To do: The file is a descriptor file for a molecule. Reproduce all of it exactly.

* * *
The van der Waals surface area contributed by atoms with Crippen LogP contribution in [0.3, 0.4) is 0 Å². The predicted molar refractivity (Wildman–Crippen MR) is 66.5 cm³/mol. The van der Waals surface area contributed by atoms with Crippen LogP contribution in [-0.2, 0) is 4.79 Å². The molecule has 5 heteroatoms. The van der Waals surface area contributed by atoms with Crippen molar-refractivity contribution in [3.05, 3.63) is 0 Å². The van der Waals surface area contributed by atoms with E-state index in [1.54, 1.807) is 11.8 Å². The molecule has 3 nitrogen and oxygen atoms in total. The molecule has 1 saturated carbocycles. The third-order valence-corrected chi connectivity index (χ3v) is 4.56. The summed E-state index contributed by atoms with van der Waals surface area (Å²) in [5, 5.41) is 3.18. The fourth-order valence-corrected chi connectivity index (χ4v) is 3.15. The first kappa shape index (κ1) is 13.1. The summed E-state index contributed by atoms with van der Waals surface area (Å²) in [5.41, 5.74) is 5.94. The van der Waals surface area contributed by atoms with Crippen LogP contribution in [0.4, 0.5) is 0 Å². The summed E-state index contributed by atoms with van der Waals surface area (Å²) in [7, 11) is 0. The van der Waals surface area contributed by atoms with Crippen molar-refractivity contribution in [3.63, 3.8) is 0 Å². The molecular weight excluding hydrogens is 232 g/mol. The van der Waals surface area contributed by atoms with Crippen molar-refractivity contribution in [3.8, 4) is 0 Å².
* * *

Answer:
The van der Waals surface area contributed by atoms with Crippen LogP contribution in [0.3, 0.4) is 0 Å². The predicted molar refractivity (Wildman–Crippen MR) is 66.5 cm³/mol. The van der Waals surface area contributed by atoms with Crippen LogP contribution in [-0.2, 0) is 4.79 Å². The molecule has 5 heteroatoms. The van der Waals surface area contributed by atoms with Crippen molar-refractivity contribution in [3.05, 3.63) is 0 Å². The van der Waals surface area contributed by atoms with E-state index in [1.54, 1.807) is 11.8 Å². The molecule has 3 nitrogen and oxygen atoms in total. The molecule has 1 saturated carbocycles. The third-order valence-corrected chi connectivity index (χ3v) is 4.56. The summed E-state index contributed by atoms with van der Waals surface area (Å²) in [5, 5.41) is 3.18. The fourth-order valence-corrected chi connectivity index (χ4v) is 3.15. The first kappa shape index (κ1) is 13.1. The summed E-state index contributed by atoms with van der Waals surface area (Å²) in [5.41, 5.74) is 5.94. The van der Waals surface area contributed by atoms with Crippen LogP contribution in [0.4, 0.5) is 0 Å². The summed E-state index contributed by atoms with van der Waals surface area (Å²) in [7, 11) is 0. The van der Waals surface area contributed by atoms with Crippen molar-refractivity contribution in [3.63, 3.8) is 0 Å². The molecular weight excluding hydrogens is 232 g/mol. The van der Waals surface area contributed by atoms with Crippen molar-refractivity contribution in [3.8, 4) is 0 Å².